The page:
Lesson 2: The Mathematics of Refraction
The Angle of Refraction
Refraction is the bending of the path of a light wave as it passes across the boundary separating two media. Refraction is caused by the change in speed experienced by a wave when it changes medium. In Lesson 1, we learned that if a light wave passes from a medium in which it travels slow (relatively speaking) into a medium in which it travels fast, then the light wave will refract away from the normal. In such a case, the refracted ray will be farther from the normal line than the incident ray; this is the SFA rule of refraction. On the other hand, if a light wave passes from a medium in which it travels fast (relatively speaking) into a medium in which it travels slow, then the light wave will refract towards the normal. In such a case, the refracted ray will be closer to the normal line than the incident ray is; this is the FST rule of refraction. These two rules regarding the refraction of light only indicate the direction which a light ray bends; they do not indicate how much bending occurs. Lesson 1 focused on the topics of "What causes refraction?" and "Which direction does light refract?" Lesson 2 will focus on the question of "By how much does light refract when it crosses a boundary?"
The question is: "By how much does light refract when it crosses a boundary?" Perhaps there are numerous answers to such a question. (For example, " a lot," "a little," "like wow! quite a bit dude," etc.) The concern of this lesson is to express the amount of refraction of a light ray in terms of a measurable quantity that has a mathematical value. The diagram to the right shows a light ray undergoing refraction as it passes from air into water. As mentioned in Lesson 1, the incident ray is a ray (drawn perpendicular to the wavefronts) which shows the direction which light travels as it approaches the boundary. (The meaning of an incident ray was first introduced in the discussion of Reflection of Light in Unit 13 of The Physics Classroom Tutorial.) Similarly, the refracted ray is a ray (drawn perpendicular to the wavefronts) which shows the direction which light travels after it has crossed over the boundary. In the diagram, a normal line is drawn to the surface at the point of incidence, This line is always drawn perpendicular to the boundary. The angle which the incident ray makes with the normal line is referred to as the angle of incidence. Similarly, the angle which the refracted ray makes with the normal line is referred to as the angle of refraction. The angle of incidence and angle of refraction are denoted by the following symbols:
= angle of incidence
= angle of refraction
The amount of bending which a light ray experiences can be expressed in terms of the angle of refraction (more accurately, by the difference between the angle of refraction and the angle of incidence). A ray of light may approach the boundary at an angle of incidence of 45-degrees and bend towards the normal. If the medium into which it enters causes a small amount of refraction, then the angle of refraction might be a value of about 42-degrees. On the other hand if the medium into which the light enters causes a large amount of refraction, the angle of refraction might be 22-degrees. (These values are merely arbitrarily chosen values to illustrate a point.) The diagram below depicts a ray of light approaching three different boundaries at an angle of incidence of 45-degrees. The refractive medium is different in each case, causing different amounts of refraction. The angles of refraction are shown on the diagram.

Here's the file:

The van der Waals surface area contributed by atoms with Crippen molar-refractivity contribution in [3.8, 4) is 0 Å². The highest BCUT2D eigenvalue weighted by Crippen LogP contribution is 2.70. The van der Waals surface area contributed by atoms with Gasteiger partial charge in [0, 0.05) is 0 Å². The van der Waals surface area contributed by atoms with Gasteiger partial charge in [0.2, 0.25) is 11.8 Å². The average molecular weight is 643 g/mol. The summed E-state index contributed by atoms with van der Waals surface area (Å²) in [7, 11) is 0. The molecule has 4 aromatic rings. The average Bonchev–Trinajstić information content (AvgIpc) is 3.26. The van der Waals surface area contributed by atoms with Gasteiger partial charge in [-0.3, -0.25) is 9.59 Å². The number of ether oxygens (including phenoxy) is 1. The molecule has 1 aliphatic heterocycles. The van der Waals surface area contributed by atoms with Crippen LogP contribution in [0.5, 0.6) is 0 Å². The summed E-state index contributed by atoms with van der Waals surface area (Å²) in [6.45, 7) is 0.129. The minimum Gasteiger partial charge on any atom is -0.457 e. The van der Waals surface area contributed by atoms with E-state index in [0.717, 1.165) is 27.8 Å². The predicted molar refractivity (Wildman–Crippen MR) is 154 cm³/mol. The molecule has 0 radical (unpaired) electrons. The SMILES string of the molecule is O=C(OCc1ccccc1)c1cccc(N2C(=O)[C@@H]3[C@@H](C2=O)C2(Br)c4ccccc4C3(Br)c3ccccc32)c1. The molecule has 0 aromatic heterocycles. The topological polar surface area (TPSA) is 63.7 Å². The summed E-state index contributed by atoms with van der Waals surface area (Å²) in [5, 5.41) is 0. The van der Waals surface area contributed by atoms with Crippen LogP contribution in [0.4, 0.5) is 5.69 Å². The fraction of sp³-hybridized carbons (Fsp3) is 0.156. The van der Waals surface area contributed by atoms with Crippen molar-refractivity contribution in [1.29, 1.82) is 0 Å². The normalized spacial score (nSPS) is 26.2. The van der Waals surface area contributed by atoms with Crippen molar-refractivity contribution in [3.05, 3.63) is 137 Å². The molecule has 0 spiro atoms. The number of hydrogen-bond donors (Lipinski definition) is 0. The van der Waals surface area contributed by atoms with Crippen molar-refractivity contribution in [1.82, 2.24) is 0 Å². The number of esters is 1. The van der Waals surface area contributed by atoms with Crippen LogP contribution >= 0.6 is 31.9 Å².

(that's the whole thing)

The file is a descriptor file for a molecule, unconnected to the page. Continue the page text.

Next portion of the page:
Of the three boundaries in the diagram, the light ray refracts the most at the air-diamond boundary. This is evident by the fact that the difference between the angle of incidence and the angle of refraction is greatest for the air-diamond boundary. But how can this be explained? The cause of refraction is a change in light speed; and wherever the light speed changes most, the refraction is greatest. We have already learned that the speed is related to the optical density of a material which is related to the index of refraction of a material. Of the four materials present in the above diagram, air is the least dense material (lowest index of refraction value) and diamond is the most dense material (largest index of refraction value). Thus, it would be reasonable that the most refraction occurs for the transmission of light across an air-diamond boundary.
In this example, the angle of refraction is the measurable quantity which indicates the amount of refraction taking place at any boundary. A comparison of the angle of refraction to the angle of incidence provides a good measure of the refractive ability of any given boundary. For any given angle of incidence, the angle of refraction is dependent upon the speeds of light in each of the two materials. The speed is in turn dependent upon the optical density and the index of refraction values of the two materials. There is a mathematical equation relating the angles which the light rays make with the normal to the indices (plural for index) of refraction of the two materials on each side of the boundary. This mathematical equation is known as Snell's Law and is the topic of the next section of Lesson 2.x